OSHA's Role in Promoting Occupational Safety and Health
When OSHA was established, proponents believed it would dramatically improve the safety and health of American workers. During the forty years of its existence, workplace fatalities and nonfatal injuries and illnesses have fallen but OSHA is not the major cause of this decline. Changes in the industrial mix of workers and improvements in safety technology have combined with expanded employer incentives unrelated to OSHA to decrease worker injuries and illnesses. The financial incentives for employers to expand expenditures on worker safety and health created by the labor market, states' workers' compensation insurance programs, and the legal system swamp the meager incentives created by OSHA.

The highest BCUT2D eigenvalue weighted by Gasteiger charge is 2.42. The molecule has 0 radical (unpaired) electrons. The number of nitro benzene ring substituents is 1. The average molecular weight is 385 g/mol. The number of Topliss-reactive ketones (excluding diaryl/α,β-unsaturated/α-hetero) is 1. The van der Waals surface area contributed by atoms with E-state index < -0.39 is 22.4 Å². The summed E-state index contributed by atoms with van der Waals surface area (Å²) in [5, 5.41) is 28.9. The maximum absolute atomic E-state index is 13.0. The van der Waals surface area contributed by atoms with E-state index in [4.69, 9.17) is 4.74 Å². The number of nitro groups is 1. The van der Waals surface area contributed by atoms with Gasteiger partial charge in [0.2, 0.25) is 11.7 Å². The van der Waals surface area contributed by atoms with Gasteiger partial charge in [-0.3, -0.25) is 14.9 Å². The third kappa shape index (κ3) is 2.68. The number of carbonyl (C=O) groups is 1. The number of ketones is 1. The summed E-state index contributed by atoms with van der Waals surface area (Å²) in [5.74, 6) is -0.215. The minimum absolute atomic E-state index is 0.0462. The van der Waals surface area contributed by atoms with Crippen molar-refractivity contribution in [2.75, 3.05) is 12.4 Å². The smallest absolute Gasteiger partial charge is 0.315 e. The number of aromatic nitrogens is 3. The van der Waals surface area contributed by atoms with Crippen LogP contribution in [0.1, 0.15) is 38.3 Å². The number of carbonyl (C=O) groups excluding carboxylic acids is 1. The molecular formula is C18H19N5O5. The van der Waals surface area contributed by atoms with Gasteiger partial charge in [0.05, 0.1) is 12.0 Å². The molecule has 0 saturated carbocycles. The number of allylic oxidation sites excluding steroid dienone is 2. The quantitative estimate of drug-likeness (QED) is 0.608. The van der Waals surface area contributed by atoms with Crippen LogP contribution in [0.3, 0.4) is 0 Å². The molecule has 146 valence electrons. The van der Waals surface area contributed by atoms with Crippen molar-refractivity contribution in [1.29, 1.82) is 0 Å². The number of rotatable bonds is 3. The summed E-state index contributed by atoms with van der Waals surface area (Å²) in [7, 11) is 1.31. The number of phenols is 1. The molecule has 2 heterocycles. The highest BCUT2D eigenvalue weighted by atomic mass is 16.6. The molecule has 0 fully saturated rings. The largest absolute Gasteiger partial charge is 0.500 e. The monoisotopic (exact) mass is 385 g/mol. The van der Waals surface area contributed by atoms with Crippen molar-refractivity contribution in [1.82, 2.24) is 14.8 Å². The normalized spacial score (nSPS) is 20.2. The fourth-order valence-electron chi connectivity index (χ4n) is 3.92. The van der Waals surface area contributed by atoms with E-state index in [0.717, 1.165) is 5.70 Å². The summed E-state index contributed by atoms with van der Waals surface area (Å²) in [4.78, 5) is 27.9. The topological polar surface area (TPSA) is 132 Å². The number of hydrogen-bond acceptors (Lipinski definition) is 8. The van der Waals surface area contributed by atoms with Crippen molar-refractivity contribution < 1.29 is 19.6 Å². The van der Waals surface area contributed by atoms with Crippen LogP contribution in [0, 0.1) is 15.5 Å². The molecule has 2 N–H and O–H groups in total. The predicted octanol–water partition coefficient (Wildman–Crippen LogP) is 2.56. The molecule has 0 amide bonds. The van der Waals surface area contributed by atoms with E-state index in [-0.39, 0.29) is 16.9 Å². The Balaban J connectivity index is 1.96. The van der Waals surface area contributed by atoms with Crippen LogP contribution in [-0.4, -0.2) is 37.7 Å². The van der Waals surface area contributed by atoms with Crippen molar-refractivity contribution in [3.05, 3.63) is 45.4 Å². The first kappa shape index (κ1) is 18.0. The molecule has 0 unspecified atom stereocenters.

This survey examines OSHA in light of the other forces affecting workplace safety in the United States to generate a set of policy recommendations for how it can best use its limited resources to improve worker safety and health. No evidence exists that expanding the total number of inspections or the average amount of fines for noncompliance would improve its effectiveness significantly. OSHA can best complement the other pillars of the US safety policy system by providing information to workers about possible hazards, particularly health-related hazards, and by gearing inspections toward worksites where dangers are hard to monitor and firms employing less mobile and less knowledgeable workers. It should continue to offer consultation services to small- and medium-sized firms and encourage firms to establish management systems addressing worker safety and health issues.